Audigier and Hardy are largely credited with helping to get Von Dutch gear into the hands of every socialite and celebrity in the early aughts. “It all started thanks to the greatest Hollywood stars who fell in love, in the true sense of the word, with those trucker caps: they were worn by Britney Spears before her infamous breakdown; Nicole Richie and Tara Reid were wearing them; Paris Hilton and her sister showed off anything branded Von Dutch; Ashton Kutcher practically lived with a Von Dutch hat on his head; Justin Timberlake on the court with NBA cuff and Von Dutch cap; and again Dennis Rodman, Gwen Stefani, Halle Berry and even Madonna often wore one,” the NSS Magazine article continues.
Even during the rise to celebrity it brand, though, there was connective tissue besides just the name Von Dutch that linked the hats and T-shirts to Kenny Howard. Most notably, the brand’s famous symbol — the flying eye — is, according to Kafka, Howard’s rendition of the Mesopotamians’ and the Egyptians’ all-seeing flying eyeball. “He [Howard] elaborated on it, made his crude rendition of what they’d done and he’s credited with designing the first flying eyeball,” says Kafka.
In fact, Kafka tells me that the only reason Von Dutch has the rights to the flying eyeball is because before Howard died, he left a letter to fellow pinstriper Bob Burns bequeathing the rights to his rendition of the symbol. “[Burns] owes it all to Von Dutch,” says Kafka. “He actually sold the rights, that he had no business owning, to someone who then sold it to the Von Dutch corporation for $5,000. They [the company] think they have the rights to the flying eyeball. Well, they do have the rights to the Von Dutch flying eyeball, which is a bastardization of what was designed 4,000 years ago.”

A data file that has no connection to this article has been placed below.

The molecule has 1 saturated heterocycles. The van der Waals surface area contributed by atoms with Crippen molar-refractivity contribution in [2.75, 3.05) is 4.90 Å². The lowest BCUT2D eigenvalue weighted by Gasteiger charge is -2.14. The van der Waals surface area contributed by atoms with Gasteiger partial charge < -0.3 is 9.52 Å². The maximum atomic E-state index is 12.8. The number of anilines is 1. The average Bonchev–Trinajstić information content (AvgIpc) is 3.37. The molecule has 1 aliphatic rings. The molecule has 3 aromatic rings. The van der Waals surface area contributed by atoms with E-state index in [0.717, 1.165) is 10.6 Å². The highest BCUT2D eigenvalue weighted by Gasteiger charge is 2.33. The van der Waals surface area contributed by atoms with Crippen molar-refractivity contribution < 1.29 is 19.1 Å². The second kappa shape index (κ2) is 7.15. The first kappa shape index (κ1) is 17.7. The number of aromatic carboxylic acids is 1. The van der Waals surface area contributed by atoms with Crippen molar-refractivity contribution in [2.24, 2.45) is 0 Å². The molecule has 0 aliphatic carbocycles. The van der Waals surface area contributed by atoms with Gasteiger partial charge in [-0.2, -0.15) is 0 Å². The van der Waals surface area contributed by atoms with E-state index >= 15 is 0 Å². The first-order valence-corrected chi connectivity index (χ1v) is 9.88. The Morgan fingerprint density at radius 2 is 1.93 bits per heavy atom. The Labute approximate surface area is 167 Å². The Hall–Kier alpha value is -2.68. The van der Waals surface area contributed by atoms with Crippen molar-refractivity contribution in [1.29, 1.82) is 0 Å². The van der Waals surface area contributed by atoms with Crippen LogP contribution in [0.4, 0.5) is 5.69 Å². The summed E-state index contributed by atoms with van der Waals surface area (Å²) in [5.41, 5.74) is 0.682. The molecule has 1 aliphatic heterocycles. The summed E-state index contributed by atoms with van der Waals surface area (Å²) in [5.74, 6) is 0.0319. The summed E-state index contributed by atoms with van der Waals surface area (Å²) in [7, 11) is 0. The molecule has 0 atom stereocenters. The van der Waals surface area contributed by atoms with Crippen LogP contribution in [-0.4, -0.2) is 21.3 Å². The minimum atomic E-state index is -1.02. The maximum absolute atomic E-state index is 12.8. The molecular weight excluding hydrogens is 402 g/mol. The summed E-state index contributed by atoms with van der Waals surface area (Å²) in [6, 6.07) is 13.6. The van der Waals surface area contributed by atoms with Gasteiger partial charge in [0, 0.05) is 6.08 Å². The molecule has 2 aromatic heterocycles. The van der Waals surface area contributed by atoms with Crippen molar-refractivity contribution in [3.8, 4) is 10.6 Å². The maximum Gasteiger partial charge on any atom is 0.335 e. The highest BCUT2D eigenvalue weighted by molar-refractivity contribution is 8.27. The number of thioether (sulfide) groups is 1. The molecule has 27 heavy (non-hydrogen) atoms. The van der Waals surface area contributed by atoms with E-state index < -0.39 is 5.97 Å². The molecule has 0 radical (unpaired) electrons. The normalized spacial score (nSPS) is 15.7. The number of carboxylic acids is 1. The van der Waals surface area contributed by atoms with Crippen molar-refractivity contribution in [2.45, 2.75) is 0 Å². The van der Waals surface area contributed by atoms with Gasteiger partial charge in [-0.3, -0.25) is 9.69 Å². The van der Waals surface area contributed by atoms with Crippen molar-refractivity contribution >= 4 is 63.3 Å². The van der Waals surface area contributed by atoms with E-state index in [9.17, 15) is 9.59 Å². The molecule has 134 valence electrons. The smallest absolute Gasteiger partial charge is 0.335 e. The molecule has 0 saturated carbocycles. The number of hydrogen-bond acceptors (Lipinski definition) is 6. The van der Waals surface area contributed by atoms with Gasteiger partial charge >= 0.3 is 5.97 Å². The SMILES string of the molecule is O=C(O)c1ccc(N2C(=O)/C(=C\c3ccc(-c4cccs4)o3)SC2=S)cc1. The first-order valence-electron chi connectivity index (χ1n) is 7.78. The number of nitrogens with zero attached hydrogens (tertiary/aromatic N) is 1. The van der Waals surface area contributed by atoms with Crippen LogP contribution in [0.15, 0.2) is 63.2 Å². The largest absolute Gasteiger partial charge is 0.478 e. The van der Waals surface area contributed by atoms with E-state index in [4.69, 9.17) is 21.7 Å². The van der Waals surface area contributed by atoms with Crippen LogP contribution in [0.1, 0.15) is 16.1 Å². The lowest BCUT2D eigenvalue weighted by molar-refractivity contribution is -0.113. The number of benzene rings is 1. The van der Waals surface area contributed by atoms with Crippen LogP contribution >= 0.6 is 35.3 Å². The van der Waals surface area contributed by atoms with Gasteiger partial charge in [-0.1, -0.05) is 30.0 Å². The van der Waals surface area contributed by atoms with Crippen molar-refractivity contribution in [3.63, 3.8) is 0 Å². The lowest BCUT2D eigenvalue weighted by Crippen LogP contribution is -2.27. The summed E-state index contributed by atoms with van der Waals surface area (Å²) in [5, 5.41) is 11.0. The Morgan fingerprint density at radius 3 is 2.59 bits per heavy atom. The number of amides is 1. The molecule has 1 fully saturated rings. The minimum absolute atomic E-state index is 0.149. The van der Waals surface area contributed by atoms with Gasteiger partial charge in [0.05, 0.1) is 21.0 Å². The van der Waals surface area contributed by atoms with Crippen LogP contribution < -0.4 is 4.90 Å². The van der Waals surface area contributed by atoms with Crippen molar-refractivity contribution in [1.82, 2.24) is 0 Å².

Nonetheless, with its image finely tuned, in 2004, the Von Dutch trucker hat cemented its place in the pantheon of early 2000s iconic apparel when it appeared in an episode of Hilton and Richie’s reality show The Simple Life. “Within hours, the hats were selling on eBay for three times their retail value,” per a 2004 article in the Los Angeles Times, noting that the brand had hit “critical mass.”
The same article clarified that “although the truckers’ hats are the most visible of Von Dutch’s products, Sorensen said the company does more sales volume in jeans, which cost $145 to $320.” A year earlier, in 2003, company sales had reached $33 million. By 2005, Von Dutch was selling three times that amount.
Despite its success — and being anointed “greaser chic” — Von Dutch was primed to soon become a punchline, just as had happened to Oakleys a few years prior. “It’s gotten too popular,” Kasey Rzepecki, 16, a student at Santa Monica High School, told the Los Angeles Times in 2004. “It’s so overexposed.” The teen’s sentiment appeared to be shared by Audigier, who left the company in 2004. Additionally, that same year, T-shirts with “Von Douche,” written in the same familiar font, began to appear.